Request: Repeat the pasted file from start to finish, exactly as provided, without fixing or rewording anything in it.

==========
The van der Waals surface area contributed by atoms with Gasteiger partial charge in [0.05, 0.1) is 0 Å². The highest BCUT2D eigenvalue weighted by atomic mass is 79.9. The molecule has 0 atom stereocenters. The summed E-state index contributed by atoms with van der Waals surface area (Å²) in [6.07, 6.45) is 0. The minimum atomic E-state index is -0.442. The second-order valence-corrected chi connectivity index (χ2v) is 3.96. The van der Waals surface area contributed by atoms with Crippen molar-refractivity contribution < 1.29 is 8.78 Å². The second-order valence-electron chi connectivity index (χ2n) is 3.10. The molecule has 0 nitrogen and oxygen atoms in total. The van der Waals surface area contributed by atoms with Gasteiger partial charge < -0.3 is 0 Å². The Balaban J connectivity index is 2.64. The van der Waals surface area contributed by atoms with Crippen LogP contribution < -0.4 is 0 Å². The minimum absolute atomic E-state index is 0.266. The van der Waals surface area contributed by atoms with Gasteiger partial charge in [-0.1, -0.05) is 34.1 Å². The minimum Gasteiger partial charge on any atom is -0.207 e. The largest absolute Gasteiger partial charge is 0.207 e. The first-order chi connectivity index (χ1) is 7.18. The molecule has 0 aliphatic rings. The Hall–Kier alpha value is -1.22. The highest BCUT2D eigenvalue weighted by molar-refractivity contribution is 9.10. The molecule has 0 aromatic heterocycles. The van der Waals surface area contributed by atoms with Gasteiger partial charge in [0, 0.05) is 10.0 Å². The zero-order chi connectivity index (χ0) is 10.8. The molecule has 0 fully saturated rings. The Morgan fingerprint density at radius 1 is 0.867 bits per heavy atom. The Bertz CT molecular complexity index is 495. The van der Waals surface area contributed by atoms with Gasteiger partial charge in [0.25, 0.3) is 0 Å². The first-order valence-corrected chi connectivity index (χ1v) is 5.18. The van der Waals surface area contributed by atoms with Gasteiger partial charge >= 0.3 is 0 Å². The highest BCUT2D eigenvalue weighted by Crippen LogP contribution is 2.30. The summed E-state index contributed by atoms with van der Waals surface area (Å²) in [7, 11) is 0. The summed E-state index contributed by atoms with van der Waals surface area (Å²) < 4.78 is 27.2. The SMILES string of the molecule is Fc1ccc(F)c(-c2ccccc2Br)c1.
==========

The van der Waals surface area contributed by atoms with Gasteiger partial charge in [0.05, 0.1) is 0 Å². The highest BCUT2D eigenvalue weighted by atomic mass is 79.9. The molecule has 0 atom stereocenters. The summed E-state index contributed by atoms with van der Waals surface area (Å²) in [6.07, 6.45) is 0. The minimum atomic E-state index is -0.442. The second-order valence-corrected chi connectivity index (χ2v) is 3.96. The van der Waals surface area contributed by atoms with Crippen molar-refractivity contribution < 1.29 is 8.78 Å². The second-order valence-electron chi connectivity index (χ2n) is 3.10. The molecule has 0 nitrogen and oxygen atoms in total. The van der Waals surface area contributed by atoms with Gasteiger partial charge < -0.3 is 0 Å². The Balaban J connectivity index is 2.64. The van der Waals surface area contributed by atoms with Crippen LogP contribution < -0.4 is 0 Å². The minimum absolute atomic E-state index is 0.266. The van der Waals surface area contributed by atoms with Gasteiger partial charge in [-0.1, -0.05) is 34.1 Å². The minimum Gasteiger partial charge on any atom is -0.207 e. The largest absolute Gasteiger partial charge is 0.207 e. The first-order chi connectivity index (χ1) is 7.18. The molecule has 0 aliphatic rings. The Hall–Kier alpha value is -1.22. The highest BCUT2D eigenvalue weighted by molar-refractivity contribution is 9.10. The molecule has 0 aromatic heterocycles. The van der Waals surface area contributed by atoms with Gasteiger partial charge in [0, 0.05) is 10.0 Å². The zero-order chi connectivity index (χ0) is 10.8. The molecule has 0 fully saturated rings. The Morgan fingerprint density at radius 1 is 0.867 bits per heavy atom. The Bertz CT molecular complexity index is 495. The van der Waals surface area contributed by atoms with Gasteiger partial charge in [0.25, 0.3) is 0 Å². The first-order valence-corrected chi connectivity index (χ1v) is 5.18. The van der Waals surface area contributed by atoms with Gasteiger partial charge >= 0.3 is 0 Å². The highest BCUT2D eigenvalue weighted by Crippen LogP contribution is 2.30. The summed E-state index contributed by atoms with van der Waals surface area (Å²) in [7, 11) is 0. The summed E-state index contributed by atoms with van der Waals surface area (Å²) < 4.78 is 27.2. The SMILES string of the molecule is Fc1ccc(F)c(-c2ccccc2Br)c1.